Drink driver warns about getting behind the wheel after night out
ARE you planning on having a drink tonight?
If you need to get behind the wheel in the morning, maybe you should think again.
Doing just that after having a few drinks during a rare mid-week night out at her friend's house cost 39-year-old Claire Blades-Evans the job she loved and her driving licence after she was stopped by police on the way to work.
Grimsby magistrates heard the mum-of-two had only been pulled over by police in Great Coates Road, Healing, at about 8.30am, after they received a tip-off she might be over the limit – and that her driving had been "immaculate".
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However, although she also "felt absolutely fine", a breath-test revealed to a horrified Claire, who worked as a Child Support Assistant at Tollbar Academy, had 78mcg of alcohol in 100ml of breath. The legal limit is 35mcg.
She was fined £100, banned from driving for 20 months and ordered to pay £85 costs and a Government-imposed £20 victims' surcharge.
Today, Claire, of Sanctuary Way, Wybers Wood, is hoping by sharing her story, she may prevent others from making the same mistake.
She said: "I just want to warn people how easy it is – I hadn't realised I had had enough to drink to put me over the limit.
"You get up and you feel fine in the morning, so you just don't think about it – but I will certainly think twice about having a drink in the future.
"I have never been in trouble before, but I made a stupid mistake and I am paying for it.
"I loved my job. I wouldn't have done anything to jeopardise it. I resigned on the day I was pulled over. I didn't want to cause them any embarrassment. They have been so good to me.
"If one person thinks twice about it after reading this, at least something good will have come of this."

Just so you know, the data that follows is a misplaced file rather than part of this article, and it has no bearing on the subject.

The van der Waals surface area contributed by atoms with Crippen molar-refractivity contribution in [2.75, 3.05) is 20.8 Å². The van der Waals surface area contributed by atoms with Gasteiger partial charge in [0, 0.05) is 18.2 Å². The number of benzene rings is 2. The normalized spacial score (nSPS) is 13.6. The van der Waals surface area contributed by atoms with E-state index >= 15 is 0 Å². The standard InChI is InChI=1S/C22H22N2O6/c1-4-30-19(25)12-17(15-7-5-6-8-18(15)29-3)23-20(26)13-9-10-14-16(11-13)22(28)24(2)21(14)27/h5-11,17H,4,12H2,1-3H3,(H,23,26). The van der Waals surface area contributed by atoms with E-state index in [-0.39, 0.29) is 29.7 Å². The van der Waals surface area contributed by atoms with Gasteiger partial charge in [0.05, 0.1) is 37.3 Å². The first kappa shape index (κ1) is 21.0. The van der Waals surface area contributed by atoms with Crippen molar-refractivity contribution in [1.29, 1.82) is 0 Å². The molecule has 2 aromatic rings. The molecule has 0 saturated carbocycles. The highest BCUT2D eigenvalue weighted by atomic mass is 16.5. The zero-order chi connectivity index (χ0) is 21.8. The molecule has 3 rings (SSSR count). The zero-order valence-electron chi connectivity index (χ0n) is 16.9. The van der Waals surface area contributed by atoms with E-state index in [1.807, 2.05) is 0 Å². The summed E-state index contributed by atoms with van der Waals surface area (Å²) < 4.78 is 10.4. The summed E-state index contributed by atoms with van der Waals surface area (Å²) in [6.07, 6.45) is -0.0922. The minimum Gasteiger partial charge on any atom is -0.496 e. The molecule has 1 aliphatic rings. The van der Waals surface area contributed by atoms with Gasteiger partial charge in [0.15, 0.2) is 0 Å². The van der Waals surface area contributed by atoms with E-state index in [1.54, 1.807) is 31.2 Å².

She added the information she had learned on a compulsory course for all those convicted of drink-driving had been "a real eye-opener".
She said: "I hadn't realised how the number of units in drinks can vary so much and how long it takes to leave your system."
Of course, there is no way of knowing if you will definitely be under the limit the morning after the night before – unless you don't drink alcohol.
Many factors can affect how quickly your body processes alcohol, from whether you're male or female, to the rate of your metabolism, your weight, height, how much sleep you have had and even your state of mind.
Barry Gardner, Humberside Police's casualty reduction officer, said: "The danger of making any generic guide to what is a safe amount to drink and be legal is everyone is different."
Guide to alcohol units
THERE is no such thing as a definitive guide to what constitutes a measure of alcohol, as it varies from drink to drink, depending on its strength.
However, keep our handy download-and-keep guide in your home, to remind you to keep tabs on what you have had to drink.
According to medical experts from www.patient.co.uk, one unit of alcohol is about equal to:
Half a pint of ordinary strength beer, lager, or cider (3-4 per cent alcohol by volume)
A small pub measure (25 ml) of spirits (40 per cent alcohol by volume)
A standard pub measure (50 ml) of fortified wine such as sherry or port (20 per cent alcohol by volume)
There are one and a half units of alcohol in:
A small glass (125 ml) of ordinary strength wine (12 per cent alcohol by volume)
A standard pub measure (35 ml) of spirits (40 per cent alcohol by volume).
But remember, many wines and beers are stronger than the more traditional ordinary strengths.
A more accurate way of calculating units is as follows. The percentage alcohol by volume (% abv) of a drink equals the number of units in one litre of that drink.
For example: Strong beer at 6 per cent abv has six units in one litre. If you drink half a litre (500 ml) – just under a pint – then you have had three units.
Wine at 14 per cent abv has 14 units in one litre. If you drink a quarter of a litre (250 ml) – two small glasses – then you have had three and a half units.